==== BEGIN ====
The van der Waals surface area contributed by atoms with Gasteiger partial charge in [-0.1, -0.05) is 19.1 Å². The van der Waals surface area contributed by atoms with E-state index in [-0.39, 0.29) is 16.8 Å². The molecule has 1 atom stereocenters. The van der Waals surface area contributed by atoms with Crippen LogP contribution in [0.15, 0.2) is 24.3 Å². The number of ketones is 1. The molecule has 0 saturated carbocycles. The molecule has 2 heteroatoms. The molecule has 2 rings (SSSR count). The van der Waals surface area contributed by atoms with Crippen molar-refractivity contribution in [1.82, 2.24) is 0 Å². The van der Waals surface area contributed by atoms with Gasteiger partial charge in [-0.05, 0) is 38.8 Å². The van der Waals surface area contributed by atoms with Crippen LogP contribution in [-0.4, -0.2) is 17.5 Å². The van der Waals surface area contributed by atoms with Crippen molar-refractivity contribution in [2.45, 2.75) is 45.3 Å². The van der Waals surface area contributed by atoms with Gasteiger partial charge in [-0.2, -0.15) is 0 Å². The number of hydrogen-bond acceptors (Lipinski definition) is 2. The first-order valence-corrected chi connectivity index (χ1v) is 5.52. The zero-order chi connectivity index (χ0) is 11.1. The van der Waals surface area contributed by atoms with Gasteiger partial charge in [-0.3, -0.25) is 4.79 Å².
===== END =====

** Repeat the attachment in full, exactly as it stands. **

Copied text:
The van der Waals surface area contributed by atoms with Gasteiger partial charge in [-0.1, -0.05) is 19.1 Å². The van der Waals surface area contributed by atoms with E-state index in [-0.39, 0.29) is 16.8 Å². The molecule has 1 atom stereocenters. The van der Waals surface area contributed by atoms with Crippen LogP contribution in [0.15, 0.2) is 24.3 Å². The number of ketones is 1. The molecule has 0 saturated carbocycles. The molecule has 2 heteroatoms. The molecule has 2 rings (SSSR count). The van der Waals surface area contributed by atoms with Crippen molar-refractivity contribution in [1.82, 2.24) is 0 Å². The van der Waals surface area contributed by atoms with Gasteiger partial charge in [-0.05, 0) is 38.8 Å². The van der Waals surface area contributed by atoms with Crippen LogP contribution in [-0.4, -0.2) is 17.5 Å². The van der Waals surface area contributed by atoms with Crippen molar-refractivity contribution in [2.45, 2.75) is 45.3 Å². The van der Waals surface area contributed by atoms with Gasteiger partial charge in [-0.2, -0.15) is 0 Å². The number of hydrogen-bond acceptors (Lipinski definition) is 2. The first-order valence-corrected chi connectivity index (χ1v) is 5.52. The zero-order chi connectivity index (χ0) is 11.1. The van der Waals surface area contributed by atoms with Gasteiger partial charge in [-0.3, -0.25) is 4.79 Å².